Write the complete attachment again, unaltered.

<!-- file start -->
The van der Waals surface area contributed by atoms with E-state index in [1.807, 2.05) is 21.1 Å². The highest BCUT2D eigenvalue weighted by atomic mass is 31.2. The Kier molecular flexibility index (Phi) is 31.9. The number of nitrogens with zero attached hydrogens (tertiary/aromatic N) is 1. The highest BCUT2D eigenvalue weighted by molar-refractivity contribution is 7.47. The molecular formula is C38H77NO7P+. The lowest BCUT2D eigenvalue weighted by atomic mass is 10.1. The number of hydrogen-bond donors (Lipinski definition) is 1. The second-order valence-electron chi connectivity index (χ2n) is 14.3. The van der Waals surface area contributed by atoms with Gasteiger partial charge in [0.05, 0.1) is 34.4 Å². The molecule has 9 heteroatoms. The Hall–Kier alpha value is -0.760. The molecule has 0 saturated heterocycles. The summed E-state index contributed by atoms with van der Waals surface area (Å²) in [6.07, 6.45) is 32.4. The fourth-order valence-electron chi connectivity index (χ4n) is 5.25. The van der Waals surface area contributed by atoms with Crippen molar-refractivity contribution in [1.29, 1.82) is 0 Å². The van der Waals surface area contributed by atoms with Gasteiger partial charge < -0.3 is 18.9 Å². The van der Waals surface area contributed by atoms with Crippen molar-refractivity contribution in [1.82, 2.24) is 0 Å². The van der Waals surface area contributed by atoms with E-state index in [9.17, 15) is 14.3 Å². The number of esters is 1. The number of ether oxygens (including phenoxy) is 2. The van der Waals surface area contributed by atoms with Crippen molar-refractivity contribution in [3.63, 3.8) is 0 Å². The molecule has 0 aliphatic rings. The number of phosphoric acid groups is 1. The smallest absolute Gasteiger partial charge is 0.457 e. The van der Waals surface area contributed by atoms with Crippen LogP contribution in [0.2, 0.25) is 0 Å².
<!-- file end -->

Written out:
The van der Waals surface area contributed by atoms with E-state index in [1.807, 2.05) is 21.1 Å². The highest BCUT2D eigenvalue weighted by atomic mass is 31.2. The Kier molecular flexibility index (Phi) is 31.9. The number of nitrogens with zero attached hydrogens (tertiary/aromatic N) is 1. The highest BCUT2D eigenvalue weighted by molar-refractivity contribution is 7.47. The molecular formula is C38H77NO7P+. The lowest BCUT2D eigenvalue weighted by atomic mass is 10.1. The number of hydrogen-bond donors (Lipinski definition) is 1. The second-order valence-electron chi connectivity index (χ2n) is 14.3. The van der Waals surface area contributed by atoms with Gasteiger partial charge in [0.05, 0.1) is 34.4 Å². The molecule has 9 heteroatoms. The Hall–Kier alpha value is -0.760. The molecule has 0 saturated heterocycles. The summed E-state index contributed by atoms with van der Waals surface area (Å²) in [6.07, 6.45) is 32.4. The fourth-order valence-electron chi connectivity index (χ4n) is 5.25. The van der Waals surface area contributed by atoms with Crippen molar-refractivity contribution in [1.29, 1.82) is 0 Å². The van der Waals surface area contributed by atoms with Gasteiger partial charge < -0.3 is 18.9 Å². The van der Waals surface area contributed by atoms with Crippen molar-refractivity contribution in [1.82, 2.24) is 0 Å². The van der Waals surface area contributed by atoms with E-state index in [9.17, 15) is 14.3 Å². The number of esters is 1. The number of ether oxygens (including phenoxy) is 2. The van der Waals surface area contributed by atoms with Crippen molar-refractivity contribution in [3.63, 3.8) is 0 Å². The molecule has 0 aliphatic rings. The number of phosphoric acid groups is 1. The smallest absolute Gasteiger partial charge is 0.457 e. The van der Waals surface area contributed by atoms with Crippen LogP contribution in [0.2, 0.25) is 0 Å².